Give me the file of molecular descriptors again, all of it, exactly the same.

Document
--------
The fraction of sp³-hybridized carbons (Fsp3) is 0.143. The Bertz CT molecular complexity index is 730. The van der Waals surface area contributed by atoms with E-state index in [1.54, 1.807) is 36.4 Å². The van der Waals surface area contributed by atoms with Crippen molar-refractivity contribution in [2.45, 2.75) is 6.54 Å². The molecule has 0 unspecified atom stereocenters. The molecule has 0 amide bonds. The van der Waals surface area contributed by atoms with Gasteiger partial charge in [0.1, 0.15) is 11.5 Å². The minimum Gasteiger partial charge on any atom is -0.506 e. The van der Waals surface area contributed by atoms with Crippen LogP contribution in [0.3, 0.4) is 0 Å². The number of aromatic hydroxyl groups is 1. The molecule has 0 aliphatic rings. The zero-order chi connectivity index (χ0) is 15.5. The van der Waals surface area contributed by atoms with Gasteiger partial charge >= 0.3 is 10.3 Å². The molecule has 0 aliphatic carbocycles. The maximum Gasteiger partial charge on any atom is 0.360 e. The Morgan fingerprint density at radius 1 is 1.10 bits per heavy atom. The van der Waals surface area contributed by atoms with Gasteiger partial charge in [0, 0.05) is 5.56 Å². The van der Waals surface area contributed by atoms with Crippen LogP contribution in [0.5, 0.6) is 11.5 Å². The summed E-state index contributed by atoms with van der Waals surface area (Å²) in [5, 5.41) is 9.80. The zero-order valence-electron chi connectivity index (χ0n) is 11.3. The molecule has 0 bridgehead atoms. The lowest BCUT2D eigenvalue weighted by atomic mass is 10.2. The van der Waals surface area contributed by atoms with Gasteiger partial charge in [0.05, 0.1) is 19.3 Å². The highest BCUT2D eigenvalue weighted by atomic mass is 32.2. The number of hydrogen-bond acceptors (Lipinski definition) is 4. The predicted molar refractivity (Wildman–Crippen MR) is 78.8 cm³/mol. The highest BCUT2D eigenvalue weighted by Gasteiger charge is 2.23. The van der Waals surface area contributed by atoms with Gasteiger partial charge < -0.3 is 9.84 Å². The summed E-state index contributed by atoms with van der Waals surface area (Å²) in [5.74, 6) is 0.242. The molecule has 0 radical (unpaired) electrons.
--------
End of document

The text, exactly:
The fraction of sp³-hybridized carbons (Fsp3) is 0.143. The Bertz CT molecular complexity index is 730. The van der Waals surface area contributed by atoms with E-state index in [1.54, 1.807) is 36.4 Å². The van der Waals surface area contributed by atoms with Crippen molar-refractivity contribution in [2.45, 2.75) is 6.54 Å². The molecule has 0 unspecified atom stereocenters. The molecule has 0 amide bonds. The van der Waals surface area contributed by atoms with Gasteiger partial charge in [0.1, 0.15) is 11.5 Å². The minimum Gasteiger partial charge on any atom is -0.506 e. The van der Waals surface area contributed by atoms with Crippen LogP contribution in [0.3, 0.4) is 0 Å². The number of aromatic hydroxyl groups is 1. The molecule has 0 aliphatic rings. The zero-order chi connectivity index (χ0) is 15.5. The van der Waals surface area contributed by atoms with Gasteiger partial charge >= 0.3 is 10.3 Å². The molecule has 0 aliphatic carbocycles. The maximum Gasteiger partial charge on any atom is 0.360 e. The Morgan fingerprint density at radius 1 is 1.10 bits per heavy atom. The van der Waals surface area contributed by atoms with Gasteiger partial charge in [0, 0.05) is 5.56 Å². The van der Waals surface area contributed by atoms with Crippen LogP contribution in [0.5, 0.6) is 11.5 Å². The summed E-state index contributed by atoms with van der Waals surface area (Å²) in [5, 5.41) is 9.80. The zero-order valence-electron chi connectivity index (χ0n) is 11.3. The molecule has 0 bridgehead atoms. The lowest BCUT2D eigenvalue weighted by atomic mass is 10.2. The van der Waals surface area contributed by atoms with Gasteiger partial charge in [0.05, 0.1) is 19.3 Å². The highest BCUT2D eigenvalue weighted by atomic mass is 32.2. The number of hydrogen-bond acceptors (Lipinski definition) is 4. The predicted molar refractivity (Wildman–Crippen MR) is 78.8 cm³/mol. The highest BCUT2D eigenvalue weighted by Gasteiger charge is 2.23. The van der Waals surface area contributed by atoms with Gasteiger partial charge < -0.3 is 9.84 Å². The summed E-state index contributed by atoms with van der Waals surface area (Å²) in [5.74, 6) is 0.242. The molecule has 0 radical (unpaired) electrons.